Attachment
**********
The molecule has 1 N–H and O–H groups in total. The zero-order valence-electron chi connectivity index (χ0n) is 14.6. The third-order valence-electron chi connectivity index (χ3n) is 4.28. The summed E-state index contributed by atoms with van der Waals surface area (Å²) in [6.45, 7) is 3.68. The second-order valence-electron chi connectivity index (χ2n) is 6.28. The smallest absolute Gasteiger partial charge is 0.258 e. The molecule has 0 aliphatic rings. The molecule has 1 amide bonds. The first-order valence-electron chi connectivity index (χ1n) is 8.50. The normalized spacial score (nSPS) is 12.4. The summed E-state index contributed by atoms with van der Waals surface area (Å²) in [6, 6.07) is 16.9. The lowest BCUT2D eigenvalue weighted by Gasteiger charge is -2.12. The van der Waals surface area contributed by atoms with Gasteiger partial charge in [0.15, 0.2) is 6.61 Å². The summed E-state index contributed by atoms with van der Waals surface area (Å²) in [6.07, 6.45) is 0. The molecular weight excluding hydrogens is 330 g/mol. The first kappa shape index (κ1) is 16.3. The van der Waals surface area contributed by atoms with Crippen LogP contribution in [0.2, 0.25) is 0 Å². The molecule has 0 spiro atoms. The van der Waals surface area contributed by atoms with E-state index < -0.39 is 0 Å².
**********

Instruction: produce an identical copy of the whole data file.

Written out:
The molecule has 1 N–H and O–H groups in total. The zero-order valence-electron chi connectivity index (χ0n) is 14.6. The third-order valence-electron chi connectivity index (χ3n) is 4.28. The summed E-state index contributed by atoms with van der Waals surface area (Å²) in [6.45, 7) is 3.68. The second-order valence-electron chi connectivity index (χ2n) is 6.28. The smallest absolute Gasteiger partial charge is 0.258 e. The molecule has 0 aliphatic rings. The molecule has 1 amide bonds. The first-order valence-electron chi connectivity index (χ1n) is 8.50. The normalized spacial score (nSPS) is 12.4. The summed E-state index contributed by atoms with van der Waals surface area (Å²) in [6, 6.07) is 16.9. The lowest BCUT2D eigenvalue weighted by Gasteiger charge is -2.12. The van der Waals surface area contributed by atoms with Gasteiger partial charge in [0.15, 0.2) is 6.61 Å². The summed E-state index contributed by atoms with van der Waals surface area (Å²) in [6.07, 6.45) is 0. The molecular weight excluding hydrogens is 330 g/mol. The first kappa shape index (κ1) is 16.3. The van der Waals surface area contributed by atoms with Crippen LogP contribution in [0.2, 0.25) is 0 Å². The molecule has 0 spiro atoms. The van der Waals surface area contributed by atoms with E-state index < -0.39 is 0 Å².